One of my favorite ways to entertain guests is to mix up a cocktail and share a conversation over a couple of drinks, but it can be difficult to know where to start when it comes to building up your home bar. In this series, I’m going to go over what I consider the essentials to a perfect bar, starting with the main pillar: your alcohol collection.
There are two main rules when you’re trying to build up your bar:
1. Buy what you like to drink and are comfortable working with, and
2. Don’t go super crazy and buy it all at once.
I’ve organized all these different types of alcohol according to my own preference and priority, but when you’re building you bar, focus on what you and your guests will enjoy. I’ve tried to provide my favorite specific brands (which I just love, no sponsorships here!) but if you’re loyal to something else, it’s probably worth sticking to. Now, let’s get stocking!
I have to start here, because there’s nothing better to share with a guest that a nice glass of bourbon. When it comes to whiskeys, there’s many different types, from sweeter bourbons, to the bite of a rye, to the peatiness of a scotch. I tend to stick to bourbon, and I keep two different kinds on hand. It’s important for me to have a mixing whiskey, which is a little cheaper and less smooth, and then also a sipping one, which has an elevated flavor and is best enjoyed neat or on the rocks.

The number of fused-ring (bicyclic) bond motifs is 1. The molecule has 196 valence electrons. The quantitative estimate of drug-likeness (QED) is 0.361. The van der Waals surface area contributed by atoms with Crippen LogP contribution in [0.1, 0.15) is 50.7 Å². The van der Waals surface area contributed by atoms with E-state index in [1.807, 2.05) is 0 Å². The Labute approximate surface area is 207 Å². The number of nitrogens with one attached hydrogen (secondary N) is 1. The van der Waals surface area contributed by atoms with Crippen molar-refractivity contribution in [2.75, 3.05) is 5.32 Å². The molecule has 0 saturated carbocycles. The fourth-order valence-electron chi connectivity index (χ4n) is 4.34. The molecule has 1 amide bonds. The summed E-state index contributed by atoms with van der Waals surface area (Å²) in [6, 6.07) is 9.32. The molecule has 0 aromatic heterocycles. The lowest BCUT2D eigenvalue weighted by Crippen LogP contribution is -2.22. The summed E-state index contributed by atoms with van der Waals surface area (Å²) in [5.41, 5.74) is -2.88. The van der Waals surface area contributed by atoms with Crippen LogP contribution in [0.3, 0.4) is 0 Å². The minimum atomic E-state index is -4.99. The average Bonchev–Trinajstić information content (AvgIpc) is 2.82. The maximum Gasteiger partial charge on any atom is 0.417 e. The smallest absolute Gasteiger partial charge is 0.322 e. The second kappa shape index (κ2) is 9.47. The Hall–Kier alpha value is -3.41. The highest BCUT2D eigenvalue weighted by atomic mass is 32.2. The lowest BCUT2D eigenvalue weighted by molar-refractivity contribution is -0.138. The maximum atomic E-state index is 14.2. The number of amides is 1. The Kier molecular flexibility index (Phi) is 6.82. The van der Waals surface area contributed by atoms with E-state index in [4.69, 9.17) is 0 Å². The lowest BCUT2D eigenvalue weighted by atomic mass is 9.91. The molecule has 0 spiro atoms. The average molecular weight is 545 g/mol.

I tend to be brand loyal, so I buy Makers Mark as my mixer, and their more expensive Makers 46 to drink. However, whiskey is my most well-covered bar category. We also keep some other types on hand, like a scotch or Irish whiskey. I’ve also been building up quite the collection of locally distilled bourbons, which I love to share with my fellow enthusiasts. But I’m pretty particular about those, and make sure they never get mixed.
Vodka & Gin
I think these two are the easiest liquors to mix basic drinks. I don’t tend to drink either one straight, so it’s easier for me to save a little money here by focusing on middle of the road brands. For vodka, I think Svedka makes a pretty nice vodka soda lime or vodka cranberry. It works well to add to almost anything for a kick.
Gin can be pretty divisive, but I love it, especially when mixed with something fruity or floral. In my experience, something citrus-forward is more of a crowd-pleaser than something more focused on the botanicals. My current favorite is from a local distillery, Black Button Citrus Forward Gin, and it makes a pretty mean gin fizz.
Rum & Tequila
I put these two together because I actually use them in very similar ways, for sweeter and more complex drinks. When it comes to rum, I like to have a simple Bacardi white, which makes the perfect mojito or daquiri. I’d suggest having a good Jamaican golden or dark rum on hand as well, for when you’re mixing up something like a fruity mai tai or punch.